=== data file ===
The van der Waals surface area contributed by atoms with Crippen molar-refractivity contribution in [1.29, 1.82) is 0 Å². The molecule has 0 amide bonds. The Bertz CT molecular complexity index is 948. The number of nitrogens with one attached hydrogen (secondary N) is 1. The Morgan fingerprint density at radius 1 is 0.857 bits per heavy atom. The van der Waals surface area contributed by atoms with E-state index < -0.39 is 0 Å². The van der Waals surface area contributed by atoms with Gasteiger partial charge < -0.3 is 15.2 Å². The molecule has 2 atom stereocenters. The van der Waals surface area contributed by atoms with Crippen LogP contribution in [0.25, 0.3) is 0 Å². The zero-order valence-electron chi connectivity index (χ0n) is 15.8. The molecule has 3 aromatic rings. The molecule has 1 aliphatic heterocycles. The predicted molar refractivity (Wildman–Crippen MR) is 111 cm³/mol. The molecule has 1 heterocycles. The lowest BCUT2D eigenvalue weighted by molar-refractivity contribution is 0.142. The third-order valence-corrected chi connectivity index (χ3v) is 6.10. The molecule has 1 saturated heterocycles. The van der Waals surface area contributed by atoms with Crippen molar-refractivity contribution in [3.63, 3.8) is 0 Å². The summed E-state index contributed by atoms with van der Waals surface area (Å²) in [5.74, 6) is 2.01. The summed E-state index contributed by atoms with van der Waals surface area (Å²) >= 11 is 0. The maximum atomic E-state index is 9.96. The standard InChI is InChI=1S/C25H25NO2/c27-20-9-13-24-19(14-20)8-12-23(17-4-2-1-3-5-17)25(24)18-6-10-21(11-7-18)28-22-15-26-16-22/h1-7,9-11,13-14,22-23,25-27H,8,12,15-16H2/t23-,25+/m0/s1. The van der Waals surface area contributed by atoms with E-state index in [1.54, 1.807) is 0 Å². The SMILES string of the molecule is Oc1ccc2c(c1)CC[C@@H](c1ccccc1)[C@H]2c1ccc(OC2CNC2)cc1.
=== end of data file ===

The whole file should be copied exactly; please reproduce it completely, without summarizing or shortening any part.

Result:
The van der Waals surface area contributed by atoms with Crippen molar-refractivity contribution in [1.29, 1.82) is 0 Å². The molecule has 0 amide bonds. The Bertz CT molecular complexity index is 948. The number of nitrogens with one attached hydrogen (secondary N) is 1. The Morgan fingerprint density at radius 1 is 0.857 bits per heavy atom. The van der Waals surface area contributed by atoms with E-state index < -0.39 is 0 Å². The van der Waals surface area contributed by atoms with Gasteiger partial charge < -0.3 is 15.2 Å². The molecule has 2 atom stereocenters. The van der Waals surface area contributed by atoms with Crippen LogP contribution in [0.25, 0.3) is 0 Å². The zero-order valence-electron chi connectivity index (χ0n) is 15.8. The molecule has 3 aromatic rings. The molecule has 1 aliphatic heterocycles. The predicted molar refractivity (Wildman–Crippen MR) is 111 cm³/mol. The molecule has 1 heterocycles. The lowest BCUT2D eigenvalue weighted by molar-refractivity contribution is 0.142. The third-order valence-corrected chi connectivity index (χ3v) is 6.10. The molecule has 1 saturated heterocycles. The van der Waals surface area contributed by atoms with Crippen molar-refractivity contribution in [3.63, 3.8) is 0 Å². The summed E-state index contributed by atoms with van der Waals surface area (Å²) in [5.74, 6) is 2.01. The summed E-state index contributed by atoms with van der Waals surface area (Å²) >= 11 is 0. The maximum atomic E-state index is 9.96. The standard InChI is InChI=1S/C25H25NO2/c27-20-9-13-24-19(14-20)8-12-23(17-4-2-1-3-5-17)25(24)18-6-10-21(11-7-18)28-22-15-26-16-22/h1-7,9-11,13-14,22-23,25-27H,8,12,15-16H2/t23-,25+/m0/s1. The van der Waals surface area contributed by atoms with E-state index in [1.54, 1.807) is 0 Å². The SMILES string of the molecule is Oc1ccc2c(c1)CC[C@@H](c1ccccc1)[C@H]2c1ccc(OC2CNC2)cc1.